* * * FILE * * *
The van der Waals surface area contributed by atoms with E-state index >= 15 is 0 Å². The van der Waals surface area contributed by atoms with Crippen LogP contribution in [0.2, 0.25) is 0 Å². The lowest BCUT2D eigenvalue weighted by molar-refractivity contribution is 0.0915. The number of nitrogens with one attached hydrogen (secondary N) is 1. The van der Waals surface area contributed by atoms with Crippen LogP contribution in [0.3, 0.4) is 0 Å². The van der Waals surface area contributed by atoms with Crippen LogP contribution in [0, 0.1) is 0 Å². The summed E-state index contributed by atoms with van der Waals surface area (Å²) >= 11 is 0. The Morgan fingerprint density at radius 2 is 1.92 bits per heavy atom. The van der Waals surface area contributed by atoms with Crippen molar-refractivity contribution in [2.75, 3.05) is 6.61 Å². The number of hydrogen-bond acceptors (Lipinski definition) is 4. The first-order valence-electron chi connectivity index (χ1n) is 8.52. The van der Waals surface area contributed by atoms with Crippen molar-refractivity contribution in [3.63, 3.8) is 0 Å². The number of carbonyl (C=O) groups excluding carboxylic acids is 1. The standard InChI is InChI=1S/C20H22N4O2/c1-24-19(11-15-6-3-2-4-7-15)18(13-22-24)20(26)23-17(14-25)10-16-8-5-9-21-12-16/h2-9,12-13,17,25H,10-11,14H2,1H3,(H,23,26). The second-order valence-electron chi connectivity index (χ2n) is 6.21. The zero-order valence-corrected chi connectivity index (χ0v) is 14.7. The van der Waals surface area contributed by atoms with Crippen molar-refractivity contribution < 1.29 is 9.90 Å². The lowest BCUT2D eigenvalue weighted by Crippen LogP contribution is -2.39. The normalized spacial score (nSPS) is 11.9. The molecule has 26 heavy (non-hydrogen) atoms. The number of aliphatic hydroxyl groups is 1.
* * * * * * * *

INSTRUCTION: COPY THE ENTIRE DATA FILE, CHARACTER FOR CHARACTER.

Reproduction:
The van der Waals surface area contributed by atoms with E-state index >= 15 is 0 Å². The van der Waals surface area contributed by atoms with Crippen LogP contribution in [0.2, 0.25) is 0 Å². The lowest BCUT2D eigenvalue weighted by molar-refractivity contribution is 0.0915. The number of nitrogens with one attached hydrogen (secondary N) is 1. The van der Waals surface area contributed by atoms with Crippen LogP contribution in [0.3, 0.4) is 0 Å². The van der Waals surface area contributed by atoms with Crippen LogP contribution in [0, 0.1) is 0 Å². The summed E-state index contributed by atoms with van der Waals surface area (Å²) >= 11 is 0. The Morgan fingerprint density at radius 2 is 1.92 bits per heavy atom. The van der Waals surface area contributed by atoms with Crippen molar-refractivity contribution in [2.75, 3.05) is 6.61 Å². The number of hydrogen-bond acceptors (Lipinski definition) is 4. The first-order valence-electron chi connectivity index (χ1n) is 8.52. The van der Waals surface area contributed by atoms with Crippen molar-refractivity contribution in [3.63, 3.8) is 0 Å². The number of carbonyl (C=O) groups excluding carboxylic acids is 1. The standard InChI is InChI=1S/C20H22N4O2/c1-24-19(11-15-6-3-2-4-7-15)18(13-22-24)20(26)23-17(14-25)10-16-8-5-9-21-12-16/h2-9,12-13,17,25H,10-11,14H2,1H3,(H,23,26). The second-order valence-electron chi connectivity index (χ2n) is 6.21. The zero-order valence-corrected chi connectivity index (χ0v) is 14.7. The van der Waals surface area contributed by atoms with Crippen molar-refractivity contribution < 1.29 is 9.90 Å². The lowest BCUT2D eigenvalue weighted by Crippen LogP contribution is -2.39. The normalized spacial score (nSPS) is 11.9. The molecule has 26 heavy (non-hydrogen) atoms. The number of aliphatic hydroxyl groups is 1.